As chief executive Mary Barra announced the acceleration of General Motors’ rollout of 30 vehicle models in November, she said the carmaker was “committed to fighting for EV market share until we are number one in North America”.

She did not mention Tesla by name — and she did not have to.

A decade ago, GM was the company to beat in the US in electric vehicles. In 2012, the year Tesla debuted the Model S, GM sold more than 23,000 Chevrolet Volts, nearly double that of its nearest competitor, the Toyota Prius, and representing 18 per cent of the total US electric vehicle market.

But since Tesla began selling the Model 3 two years ago, it has smashed US sales records for electric vehicles — still just a sliver of the US vehicle market overall — and turned 112-year-old GM into an underdog. Tesla dominated the US EV market in 2019 with 58 per cent share, and some estimates have suggested its share rose to as much as 80 per cent in the first half of 2020.

Ms Barra has said that GM will increase the amount it invests in electric vehicle development to $27bn and that the company will sell 1m electric vehicles in 2025. At that rate, analysts say the Detroit carmaker is unlikely to soon overtake its California competitor, which joined GM in the blue-chip S&P 500 last month.

“Right now, on pure electric in the US, Tesla is dominant,” said David Whiston, a Morningstar analyst.

GM also must manage its traditional car and truck business, where it holds the largest share of the US market, to ensure it underwrites rather than undermines its electric vehicle push.

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“It’s like you’re operating on yourself,” said Adam Jonas, a Morgan Stanley analyst, who is bullish on Tesla. “It’s possible. It’s just the added challenge.”

Industry experts agree that at some point, the market for electric vehicles will become the entire vehicle market — the question is when.

Market research firm IDTechEx estimated EVs will constitute 20 per cent of the worldwide market by 2030, and up to 80 per cent by 2040. But Luke Gear, the firm’s senior technology analyst, said that the estimates were sure to be revised upwards, with Democrat Joe Biden set to take over the White House and European emissions fines set to kick in this year.

GM’s target of 1m vehicles and flood of new models is “stepping up the game”, Mr Gear said. GM’s Ultium battery allows for new models to be developed faster, and the company’s planned battery factory in Lordstown, Ohio — a joint venture with LG Chem — should make it possible to crank out enough batteries to meet Ms Barra’s production goals.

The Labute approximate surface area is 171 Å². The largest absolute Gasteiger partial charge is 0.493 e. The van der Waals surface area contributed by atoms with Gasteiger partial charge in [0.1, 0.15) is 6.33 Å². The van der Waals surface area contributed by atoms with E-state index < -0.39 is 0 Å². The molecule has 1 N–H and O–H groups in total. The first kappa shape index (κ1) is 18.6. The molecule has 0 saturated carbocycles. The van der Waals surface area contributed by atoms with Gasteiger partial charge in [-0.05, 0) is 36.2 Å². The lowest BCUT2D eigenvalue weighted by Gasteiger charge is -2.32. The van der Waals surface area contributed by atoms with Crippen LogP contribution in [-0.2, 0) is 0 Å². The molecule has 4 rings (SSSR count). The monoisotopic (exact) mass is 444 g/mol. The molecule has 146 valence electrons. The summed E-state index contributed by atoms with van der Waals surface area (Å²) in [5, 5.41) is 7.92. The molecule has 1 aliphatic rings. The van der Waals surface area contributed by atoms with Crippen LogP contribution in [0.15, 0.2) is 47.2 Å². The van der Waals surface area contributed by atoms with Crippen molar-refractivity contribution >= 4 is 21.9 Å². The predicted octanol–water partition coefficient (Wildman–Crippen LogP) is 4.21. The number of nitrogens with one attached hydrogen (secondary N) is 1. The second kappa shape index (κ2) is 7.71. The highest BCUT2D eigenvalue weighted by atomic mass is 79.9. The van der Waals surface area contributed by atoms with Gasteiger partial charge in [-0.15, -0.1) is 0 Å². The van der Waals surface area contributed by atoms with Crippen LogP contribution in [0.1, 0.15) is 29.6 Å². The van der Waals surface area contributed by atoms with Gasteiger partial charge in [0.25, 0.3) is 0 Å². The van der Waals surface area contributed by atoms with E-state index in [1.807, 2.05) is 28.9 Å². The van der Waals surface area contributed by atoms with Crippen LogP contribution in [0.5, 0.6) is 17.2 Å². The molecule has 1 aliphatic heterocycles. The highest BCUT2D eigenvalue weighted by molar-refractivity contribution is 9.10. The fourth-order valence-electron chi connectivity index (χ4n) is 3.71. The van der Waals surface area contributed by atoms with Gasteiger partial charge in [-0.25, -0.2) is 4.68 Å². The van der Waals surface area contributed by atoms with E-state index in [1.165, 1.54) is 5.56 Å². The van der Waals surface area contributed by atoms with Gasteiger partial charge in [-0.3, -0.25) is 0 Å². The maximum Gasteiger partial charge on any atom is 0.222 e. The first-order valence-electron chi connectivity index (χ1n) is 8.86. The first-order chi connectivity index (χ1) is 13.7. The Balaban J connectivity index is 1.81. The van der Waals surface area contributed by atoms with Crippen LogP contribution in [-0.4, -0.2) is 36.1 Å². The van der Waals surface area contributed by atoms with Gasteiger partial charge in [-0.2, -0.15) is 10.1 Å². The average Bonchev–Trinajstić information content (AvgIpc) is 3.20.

More vehicle models means more choices for consumers, hastening wider EV adoption. Tesla has had some high-profile quality problems, like a roof that flew off a Model Y in California in October, the same day a new owner picked it up from the dealership. GM’s play means customers who want to buy an electric vehicle “won’t have to go with the 15-year-old start-up that has quality issues”, Mr Gear said.

For now, Tesla is still better at making its batteries cheaper than competitors, Mr Gear said. Cheaper batteries mean cheaper vehicles, making them an option for a wider pool of potential customers.

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In 2019, the best-selling electric vehicle in the US was Tesla’s Model 3, which started at $38,000. The company sold nearly 155,000. By contrast, the second bestseller was Tesla’s Model X, a sport utility vehicle starting at $80,000, which sold 19,000.

Emmanuel Rosner, a Deutsche Bank analyst, estimated in a note that GM will reduce the cost of battery cells to approximately $100 per kilowatt hour in three years, and then to about $75 per kilowatt hour by 2025. Yet it would still trail Tesla’s mid-decade target of $50 per kilowatt hour.

“Price is going to be what determines who is the market leader, and Tesla looks set to win on price for the foreseeable future,” Mr Gear said.

Tesla’s head start on electric vehicles is compounded by the huge difference between the two companies’ value. At $600bn, Tesla’s market capitalisation is now 10 times that of GM, giving it an advantage in raising capital, Mr Jonas said.

Moreover, as a pure-play electric vehicle company, Tesla is free of conflicts that could hamper GM, Mr Jonas said. All its capital expenditures go towards electric vehicles, and it may have an advantage in attracting engineering talent.

GM also could face future costs if the public and government begin to see the pollution emitted by internal combustion engines as a long-term liability, the kind that sparks regulation, legislation and litigation. That makes some investors think the automaker might still spin off its EV business, despite GM’s statements to the contrary.

“We are hearing investors starting to look at [internal combustion engine] cars like tobacco and asbestos,” Mr Jonas said.

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Analysts say GM is unlikely to realise an ambition to beat Tesla this decade, if at all. The company has “a long way to go” if it wants to pass Tesla in the North American electric vehicle market, Mr Whiston said. Yet Tesla has dominated in recent years partly because it has lacked competition.

“Once you get into cheaper EV spots, you can’t rely on Tesla fanatics to get you into the number one share position,” Mr Whiston said. Even if GM never controls a larger portion of the North American market than their upstart rival, if “they keep putting out tons of great products . . . and they take a ton of share from Tesla, are their EV efforts a failure then? I would say no.”



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